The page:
Second recent study shows that selenium slows cognitive decline

February 14, 2007

Selenium is a mineral needed for detoxification, immune function, and antioxidant activity. Studies over the last couple of years show that low selenium levels increase the risk of developing heart damage, hepatitis, cancer, cataracts, poor immune system function, and now you can add age-related mental decline. Selenium is also part of the health-span extending glutathione system.

In this study scientists from Indiana University examined the effects of age on mental function in two-thousand elderly Chinese people (average age 72, 54 percent female). Indiana University is world renowned for the development of tests and scales to assess mental function. Lower levels of selenium in a person were matched to lower cognitive scores. There was an acceleration of aging matching 10 years in those with the lowest selenium levels versus the highest. Selenium intake was judged by food frequency questionnaires and by the amount of selenium found in nail samples; this gives a history of selenium intake, and from blood samples which reflect the current intake. The study is published on line ahead of print in the American journal of Epidemiology.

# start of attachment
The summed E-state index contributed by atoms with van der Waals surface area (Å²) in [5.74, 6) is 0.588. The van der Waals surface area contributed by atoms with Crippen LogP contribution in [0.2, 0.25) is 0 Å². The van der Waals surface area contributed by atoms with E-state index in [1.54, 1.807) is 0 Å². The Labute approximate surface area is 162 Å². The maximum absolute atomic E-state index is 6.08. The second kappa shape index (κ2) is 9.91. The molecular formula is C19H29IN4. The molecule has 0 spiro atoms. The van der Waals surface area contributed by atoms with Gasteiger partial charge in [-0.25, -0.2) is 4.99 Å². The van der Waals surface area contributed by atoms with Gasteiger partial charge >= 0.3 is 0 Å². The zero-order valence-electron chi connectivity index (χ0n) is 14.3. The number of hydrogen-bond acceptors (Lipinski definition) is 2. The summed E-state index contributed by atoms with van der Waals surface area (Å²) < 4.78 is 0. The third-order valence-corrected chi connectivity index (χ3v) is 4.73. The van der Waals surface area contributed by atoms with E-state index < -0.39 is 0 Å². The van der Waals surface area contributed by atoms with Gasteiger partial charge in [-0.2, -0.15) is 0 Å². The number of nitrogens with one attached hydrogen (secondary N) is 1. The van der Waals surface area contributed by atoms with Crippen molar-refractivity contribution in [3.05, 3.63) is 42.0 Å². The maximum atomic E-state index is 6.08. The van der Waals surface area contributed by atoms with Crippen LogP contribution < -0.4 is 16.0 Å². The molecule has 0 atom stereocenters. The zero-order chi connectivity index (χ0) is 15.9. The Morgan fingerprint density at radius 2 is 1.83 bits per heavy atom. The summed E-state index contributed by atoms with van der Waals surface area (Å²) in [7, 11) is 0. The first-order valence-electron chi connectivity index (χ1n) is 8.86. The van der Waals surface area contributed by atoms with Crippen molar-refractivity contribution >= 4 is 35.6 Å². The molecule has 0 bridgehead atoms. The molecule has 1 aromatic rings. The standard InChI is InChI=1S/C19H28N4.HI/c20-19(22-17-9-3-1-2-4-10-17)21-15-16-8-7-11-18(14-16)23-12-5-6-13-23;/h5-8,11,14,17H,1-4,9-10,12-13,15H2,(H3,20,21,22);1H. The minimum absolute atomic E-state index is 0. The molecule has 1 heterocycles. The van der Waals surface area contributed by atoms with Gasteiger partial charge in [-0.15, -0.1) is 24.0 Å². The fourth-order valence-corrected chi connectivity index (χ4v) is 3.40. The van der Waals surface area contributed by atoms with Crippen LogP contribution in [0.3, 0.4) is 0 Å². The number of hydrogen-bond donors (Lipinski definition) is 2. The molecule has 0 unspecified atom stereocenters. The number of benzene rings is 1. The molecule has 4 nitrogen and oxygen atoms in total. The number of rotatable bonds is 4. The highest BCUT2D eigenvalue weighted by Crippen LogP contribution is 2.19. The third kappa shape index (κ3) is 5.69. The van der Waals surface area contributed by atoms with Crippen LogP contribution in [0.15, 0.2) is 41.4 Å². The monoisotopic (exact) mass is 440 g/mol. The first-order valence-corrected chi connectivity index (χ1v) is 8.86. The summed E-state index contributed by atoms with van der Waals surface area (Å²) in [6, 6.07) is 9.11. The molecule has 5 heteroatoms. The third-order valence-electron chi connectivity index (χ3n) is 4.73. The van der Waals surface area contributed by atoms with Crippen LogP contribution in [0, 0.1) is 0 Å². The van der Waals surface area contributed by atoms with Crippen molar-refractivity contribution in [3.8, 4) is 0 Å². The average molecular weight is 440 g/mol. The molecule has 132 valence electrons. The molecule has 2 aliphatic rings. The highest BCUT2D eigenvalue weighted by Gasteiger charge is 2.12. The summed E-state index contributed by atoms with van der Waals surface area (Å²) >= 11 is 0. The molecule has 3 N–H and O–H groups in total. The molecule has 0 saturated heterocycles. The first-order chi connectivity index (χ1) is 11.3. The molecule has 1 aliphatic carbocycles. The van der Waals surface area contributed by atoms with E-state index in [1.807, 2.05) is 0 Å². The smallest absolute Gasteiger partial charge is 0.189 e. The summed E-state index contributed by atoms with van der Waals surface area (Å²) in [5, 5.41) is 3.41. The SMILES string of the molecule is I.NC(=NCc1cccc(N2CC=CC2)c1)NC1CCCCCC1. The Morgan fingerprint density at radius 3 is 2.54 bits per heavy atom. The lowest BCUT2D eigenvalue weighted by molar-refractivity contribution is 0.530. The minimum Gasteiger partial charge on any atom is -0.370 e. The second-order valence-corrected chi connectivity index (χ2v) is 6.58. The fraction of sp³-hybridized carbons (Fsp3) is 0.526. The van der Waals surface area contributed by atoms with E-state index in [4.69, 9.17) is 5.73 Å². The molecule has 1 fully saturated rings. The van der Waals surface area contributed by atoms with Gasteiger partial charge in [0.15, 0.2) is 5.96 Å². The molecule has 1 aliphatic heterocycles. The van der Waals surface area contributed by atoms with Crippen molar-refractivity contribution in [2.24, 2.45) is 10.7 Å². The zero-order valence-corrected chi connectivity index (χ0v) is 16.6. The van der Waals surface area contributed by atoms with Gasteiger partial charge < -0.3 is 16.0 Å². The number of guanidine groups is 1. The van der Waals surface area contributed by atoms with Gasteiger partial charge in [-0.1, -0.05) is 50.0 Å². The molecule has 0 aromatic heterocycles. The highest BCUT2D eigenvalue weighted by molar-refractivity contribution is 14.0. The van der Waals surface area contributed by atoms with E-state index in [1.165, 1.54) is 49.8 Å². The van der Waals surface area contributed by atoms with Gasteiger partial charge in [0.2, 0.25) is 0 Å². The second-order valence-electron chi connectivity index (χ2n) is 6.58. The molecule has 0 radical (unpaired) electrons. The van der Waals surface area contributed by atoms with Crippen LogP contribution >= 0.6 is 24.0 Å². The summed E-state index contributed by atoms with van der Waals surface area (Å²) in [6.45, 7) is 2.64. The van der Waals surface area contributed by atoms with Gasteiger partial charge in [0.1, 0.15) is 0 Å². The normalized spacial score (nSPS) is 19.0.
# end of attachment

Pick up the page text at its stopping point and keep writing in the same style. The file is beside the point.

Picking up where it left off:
Note; On February 2nd of 2007 we posted a study from France showing that elderly people that had the greatest decline in their selenium levels had a greater level of cognitive decline and of those that actually improved their selenium levels their decline was slowed.

Fewer men develop prostate cancer if they have high Selenium levels in conjunction with a high Vitamin E intake, or if their Selenium is obtained from a Multiple-Vitamin

In this study, researchers for the Fred Hutchinson Cancer Research Center in Seattle study data from the Prostate, Lung, Colorectal, and Ovarian Cancer Screening Trial. The men in the study were followed for up to 8 years. It was found that if the man had a high level of Selenium and he had a high Vitamin E intake, the combo cut the incidence of prostate cancer. Fewer men also developed prostate cancer if their Selenium was obtained from a Multiple-Vitamin, Mineral supplement. If smokers had sufficient levels of Selenium (regardless of the source), fewer of them developed prostate cancer. The study is published in the January 2007 issue of the American Journal of Clinical Nutrition.